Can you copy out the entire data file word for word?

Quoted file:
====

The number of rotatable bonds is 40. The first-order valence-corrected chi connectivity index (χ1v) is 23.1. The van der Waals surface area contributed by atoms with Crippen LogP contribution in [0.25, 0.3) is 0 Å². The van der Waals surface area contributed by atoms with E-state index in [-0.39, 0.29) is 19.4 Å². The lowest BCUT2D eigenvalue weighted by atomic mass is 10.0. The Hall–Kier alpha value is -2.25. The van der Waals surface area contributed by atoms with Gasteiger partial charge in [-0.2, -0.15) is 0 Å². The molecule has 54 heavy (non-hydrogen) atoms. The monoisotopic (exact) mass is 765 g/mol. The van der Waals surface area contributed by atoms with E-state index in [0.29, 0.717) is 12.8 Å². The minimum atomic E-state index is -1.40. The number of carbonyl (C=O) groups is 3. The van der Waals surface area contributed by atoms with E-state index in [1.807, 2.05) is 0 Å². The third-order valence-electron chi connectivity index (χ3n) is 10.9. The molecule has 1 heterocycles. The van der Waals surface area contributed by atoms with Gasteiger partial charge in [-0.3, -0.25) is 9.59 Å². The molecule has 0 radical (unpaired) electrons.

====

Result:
The number of rotatable bonds is 40. The first-order valence-corrected chi connectivity index (χ1v) is 23.1. The van der Waals surface area contributed by atoms with Crippen LogP contribution in [0.25, 0.3) is 0 Å². The van der Waals surface area contributed by atoms with E-state index in [-0.39, 0.29) is 19.4 Å². The lowest BCUT2D eigenvalue weighted by atomic mass is 10.0. The Hall–Kier alpha value is -2.25. The van der Waals surface area contributed by atoms with Gasteiger partial charge in [-0.2, -0.15) is 0 Å². The molecule has 54 heavy (non-hydrogen) atoms. The monoisotopic (exact) mass is 765 g/mol. The van der Waals surface area contributed by atoms with E-state index in [0.29, 0.717) is 12.8 Å². The minimum atomic E-state index is -1.40. The number of carbonyl (C=O) groups is 3. The van der Waals surface area contributed by atoms with E-state index in [1.807, 2.05) is 0 Å². The third-order valence-electron chi connectivity index (χ3n) is 10.9. The molecule has 1 heterocycles. The van der Waals surface area contributed by atoms with Gasteiger partial charge in [-0.3, -0.25) is 9.59 Å². The molecule has 0 radical (unpaired) electrons.